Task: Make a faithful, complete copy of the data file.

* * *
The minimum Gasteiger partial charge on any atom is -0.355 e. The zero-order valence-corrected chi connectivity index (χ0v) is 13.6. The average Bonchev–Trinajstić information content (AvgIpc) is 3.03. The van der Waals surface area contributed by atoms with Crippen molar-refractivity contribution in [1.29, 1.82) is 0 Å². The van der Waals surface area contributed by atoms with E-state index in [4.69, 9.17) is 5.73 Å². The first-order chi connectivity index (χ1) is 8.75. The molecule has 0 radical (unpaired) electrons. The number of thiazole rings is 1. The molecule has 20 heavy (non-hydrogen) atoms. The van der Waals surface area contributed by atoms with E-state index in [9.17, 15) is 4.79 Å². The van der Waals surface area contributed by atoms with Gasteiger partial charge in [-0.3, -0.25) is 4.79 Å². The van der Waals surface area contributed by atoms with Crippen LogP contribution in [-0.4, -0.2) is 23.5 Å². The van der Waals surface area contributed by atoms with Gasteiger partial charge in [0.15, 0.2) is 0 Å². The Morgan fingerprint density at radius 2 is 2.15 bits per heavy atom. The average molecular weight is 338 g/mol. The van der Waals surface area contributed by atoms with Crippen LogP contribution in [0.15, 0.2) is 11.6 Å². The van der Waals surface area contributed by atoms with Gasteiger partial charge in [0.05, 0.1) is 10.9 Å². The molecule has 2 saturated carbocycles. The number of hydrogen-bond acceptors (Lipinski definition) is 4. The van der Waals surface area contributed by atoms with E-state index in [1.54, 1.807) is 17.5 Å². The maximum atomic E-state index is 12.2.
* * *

The minimum Gasteiger partial charge on any atom is -0.355 e. The zero-order valence-corrected chi connectivity index (χ0v) is 13.6. The average Bonchev–Trinajstić information content (AvgIpc) is 3.03. The van der Waals surface area contributed by atoms with Crippen molar-refractivity contribution in [1.29, 1.82) is 0 Å². The van der Waals surface area contributed by atoms with E-state index in [4.69, 9.17) is 5.73 Å². The first-order chi connectivity index (χ1) is 8.75. The molecule has 0 radical (unpaired) electrons. The number of thiazole rings is 1. The molecule has 20 heavy (non-hydrogen) atoms. The van der Waals surface area contributed by atoms with E-state index in [9.17, 15) is 4.79 Å². The van der Waals surface area contributed by atoms with Gasteiger partial charge in [-0.3, -0.25) is 4.79 Å². The van der Waals surface area contributed by atoms with Crippen LogP contribution in [-0.4, -0.2) is 23.5 Å². The van der Waals surface area contributed by atoms with Gasteiger partial charge in [0.15, 0.2) is 0 Å². The Morgan fingerprint density at radius 2 is 2.15 bits per heavy atom. The average molecular weight is 338 g/mol. The van der Waals surface area contributed by atoms with Crippen LogP contribution in [0.15, 0.2) is 11.6 Å². The van der Waals surface area contributed by atoms with Gasteiger partial charge in [0.05, 0.1) is 10.9 Å². The molecule has 2 saturated carbocycles. The number of hydrogen-bond acceptors (Lipinski definition) is 4. The van der Waals surface area contributed by atoms with E-state index in [1.54, 1.807) is 17.5 Å². The maximum atomic E-state index is 12.2.